Could We Build A Planet From Scratch?

Hey there and welcome to Life Noggin. These days it seems like everyone wants to
go out into space and colonize new planets. With global threats such as climate change
and other factors like a growing world population and Triangle Bob’s never-ending appetite,
it’s probably a pretty good idea to expand humanity’s foothold throughout the galaxies,
but it had me wondering. Rather than rely on another pre-existing planet,
could we make a new, habitable planet ourselves? Now before we begin, it’s best to know that
we are going to be making a lot of assumptions here and that there will be a world of other
factors to consider than what we bring up in this video. And if this is even possible, it likely won’t
happen for a very long time. But for curiosity’s sake, let’s go exploring! I just hope we end up like the rover and not
the cat. To start off, if we’d want to be living
on it, we should to find a good spot in space to put the new planet. We’d want it to be in a habitable zone,
meaning the planet should have an orbit the right distane from its star to ensure optimal
temperatures and most importantly, liquid water/. Too close of an orbit to its star and the
planet would be a good home for the Human Torch. Too far away and the planet would most likely
be in a deep freeze. We’d also need the right materials to make
the planet. Our Earth has a core made of mostly iron and
nickel, then its mantle, which is comprised of mainly silicate rock with elements like
magnesium, aluminium, oxygen and more. Atop that is the crust, which has some similar
materials, but throws in more things like calcium, sodium, and potassium. If we made our own new planet, we’d probably
want it to have similar elements and a similar structure. We’d also want a bunch of water to form
some oceans, as most of the Earth’s surface is covered in it. But even if we can get all the materials,
actually creating a new planet like Earth could prove troublesome. It might be a better route to make something
more like giant space station. We’ve already made the International Space
Station and plenty of space vessels, so this could be more in our wheelhouse. It would still require a lot of material though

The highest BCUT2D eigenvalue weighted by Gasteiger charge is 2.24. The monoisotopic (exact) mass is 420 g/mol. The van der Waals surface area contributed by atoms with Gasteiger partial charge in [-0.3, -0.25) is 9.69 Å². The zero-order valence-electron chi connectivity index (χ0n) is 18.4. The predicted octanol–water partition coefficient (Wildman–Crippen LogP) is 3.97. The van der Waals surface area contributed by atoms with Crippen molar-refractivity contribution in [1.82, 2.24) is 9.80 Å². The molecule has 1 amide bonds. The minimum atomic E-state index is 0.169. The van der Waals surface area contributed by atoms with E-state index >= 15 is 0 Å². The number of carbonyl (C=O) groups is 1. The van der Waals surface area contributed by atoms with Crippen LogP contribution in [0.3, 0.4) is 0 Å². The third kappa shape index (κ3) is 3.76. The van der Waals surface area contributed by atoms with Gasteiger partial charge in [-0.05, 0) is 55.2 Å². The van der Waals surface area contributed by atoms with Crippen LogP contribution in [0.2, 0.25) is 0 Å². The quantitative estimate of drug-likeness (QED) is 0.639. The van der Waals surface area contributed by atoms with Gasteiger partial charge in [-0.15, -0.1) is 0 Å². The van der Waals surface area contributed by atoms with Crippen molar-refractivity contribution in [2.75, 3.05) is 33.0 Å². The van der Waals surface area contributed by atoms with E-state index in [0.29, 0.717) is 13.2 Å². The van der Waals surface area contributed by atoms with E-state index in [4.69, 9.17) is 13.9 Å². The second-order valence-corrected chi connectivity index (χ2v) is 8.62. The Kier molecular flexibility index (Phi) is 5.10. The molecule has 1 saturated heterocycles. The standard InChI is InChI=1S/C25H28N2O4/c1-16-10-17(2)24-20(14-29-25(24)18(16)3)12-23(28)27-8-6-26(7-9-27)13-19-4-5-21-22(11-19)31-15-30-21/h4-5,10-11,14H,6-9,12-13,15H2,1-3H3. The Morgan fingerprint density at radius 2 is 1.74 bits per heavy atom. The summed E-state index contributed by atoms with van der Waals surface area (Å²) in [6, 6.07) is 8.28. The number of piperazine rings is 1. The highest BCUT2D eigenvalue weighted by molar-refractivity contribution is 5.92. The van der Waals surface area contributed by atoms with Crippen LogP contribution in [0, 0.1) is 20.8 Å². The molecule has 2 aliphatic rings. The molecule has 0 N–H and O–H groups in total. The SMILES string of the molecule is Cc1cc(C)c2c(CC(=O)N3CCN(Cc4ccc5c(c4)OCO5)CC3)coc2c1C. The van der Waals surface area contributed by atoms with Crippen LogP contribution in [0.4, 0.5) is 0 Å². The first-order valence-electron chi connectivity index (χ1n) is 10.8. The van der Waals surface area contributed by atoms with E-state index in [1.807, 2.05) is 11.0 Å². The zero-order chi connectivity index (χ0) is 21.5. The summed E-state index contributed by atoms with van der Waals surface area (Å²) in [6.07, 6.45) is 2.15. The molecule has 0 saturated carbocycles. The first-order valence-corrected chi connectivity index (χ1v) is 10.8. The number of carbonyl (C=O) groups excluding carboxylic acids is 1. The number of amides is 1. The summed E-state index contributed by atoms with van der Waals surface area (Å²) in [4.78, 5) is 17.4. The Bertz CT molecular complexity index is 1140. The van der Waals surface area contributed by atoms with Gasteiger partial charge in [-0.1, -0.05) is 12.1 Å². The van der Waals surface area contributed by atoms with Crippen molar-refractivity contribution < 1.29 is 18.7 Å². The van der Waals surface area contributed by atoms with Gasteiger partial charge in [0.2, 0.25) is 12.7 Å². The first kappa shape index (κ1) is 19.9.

and be pretty expensive if we wanted it to be super big, say the size of our moon or
a small planet. By comparison, it’s been estimated that
it would take around 850 quadrillion dollars to build a real-life Death Star. Either route we go, we’d probably also need
a lot of food, since there’s going to be a bunch of scientists and astronauts out in
space working on this project! According to NASA, their average astronaut
uses about .83 kilograms of food per meal, with .12 kilograms of that being packaging
material. Excluding the weight of the packaging material,
this would mean we’d need roughly 780 kilograms of food to feed just one astronaut out in
space for a year on a 3 meals a day diet. One thing that could prove useful for any
type of space colonization is having the ability to have a giant magnetic shield to protect
our new homes. NASA recently announced that they want to
try and deploy a magnetic shield around Mars to make the atmosphere more livable through
things like protection from solar winds and radiation. Having something like that at our disposal
could help us with a variety of space missions, including terraforming. Putting this all together could be the start
of making our own planet one day! Now, in reality, creating a new planet would
probably require some extremely advanced technology and there would be tons of other things to
consider Could we one day create our own, new planet? If so, what should we call it? Let me know in the comments below! I briefly touched on how much a Death Star
would cost, but have you ever wondered how much space is worth? Check out this video! Make sure you come back every Monday for a
brand new video. As always, I’m Blocko and this has been
Life Noggin. Don’t forget to keep on thinking!